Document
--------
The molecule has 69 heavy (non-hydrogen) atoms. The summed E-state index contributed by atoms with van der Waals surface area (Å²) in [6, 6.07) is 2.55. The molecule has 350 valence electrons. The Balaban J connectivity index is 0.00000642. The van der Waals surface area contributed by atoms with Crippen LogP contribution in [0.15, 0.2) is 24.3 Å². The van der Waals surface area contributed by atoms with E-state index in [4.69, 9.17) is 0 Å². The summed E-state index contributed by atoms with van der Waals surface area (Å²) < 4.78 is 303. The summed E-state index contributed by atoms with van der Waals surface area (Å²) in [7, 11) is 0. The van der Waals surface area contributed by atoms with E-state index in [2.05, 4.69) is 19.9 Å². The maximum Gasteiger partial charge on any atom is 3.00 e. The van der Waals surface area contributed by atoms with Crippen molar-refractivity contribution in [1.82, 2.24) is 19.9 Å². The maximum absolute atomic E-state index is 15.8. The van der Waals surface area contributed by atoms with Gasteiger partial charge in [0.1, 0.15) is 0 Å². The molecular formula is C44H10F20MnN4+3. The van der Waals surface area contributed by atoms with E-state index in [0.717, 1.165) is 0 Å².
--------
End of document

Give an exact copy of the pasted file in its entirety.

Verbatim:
The molecule has 69 heavy (non-hydrogen) atoms. The summed E-state index contributed by atoms with van der Waals surface area (Å²) in [6, 6.07) is 2.55. The molecule has 350 valence electrons. The Balaban J connectivity index is 0.00000642. The van der Waals surface area contributed by atoms with Crippen LogP contribution in [0.15, 0.2) is 24.3 Å². The van der Waals surface area contributed by atoms with E-state index in [4.69, 9.17) is 0 Å². The summed E-state index contributed by atoms with van der Waals surface area (Å²) < 4.78 is 303. The summed E-state index contributed by atoms with van der Waals surface area (Å²) in [7, 11) is 0. The van der Waals surface area contributed by atoms with E-state index in [2.05, 4.69) is 19.9 Å². The maximum Gasteiger partial charge on any atom is 3.00 e. The van der Waals surface area contributed by atoms with Crippen molar-refractivity contribution in [1.82, 2.24) is 19.9 Å². The maximum absolute atomic E-state index is 15.8. The van der Waals surface area contributed by atoms with Gasteiger partial charge in [0.1, 0.15) is 0 Å². The molecular formula is C44H10F20MnN4+3. The van der Waals surface area contributed by atoms with E-state index in [0.717, 1.165) is 0 Å².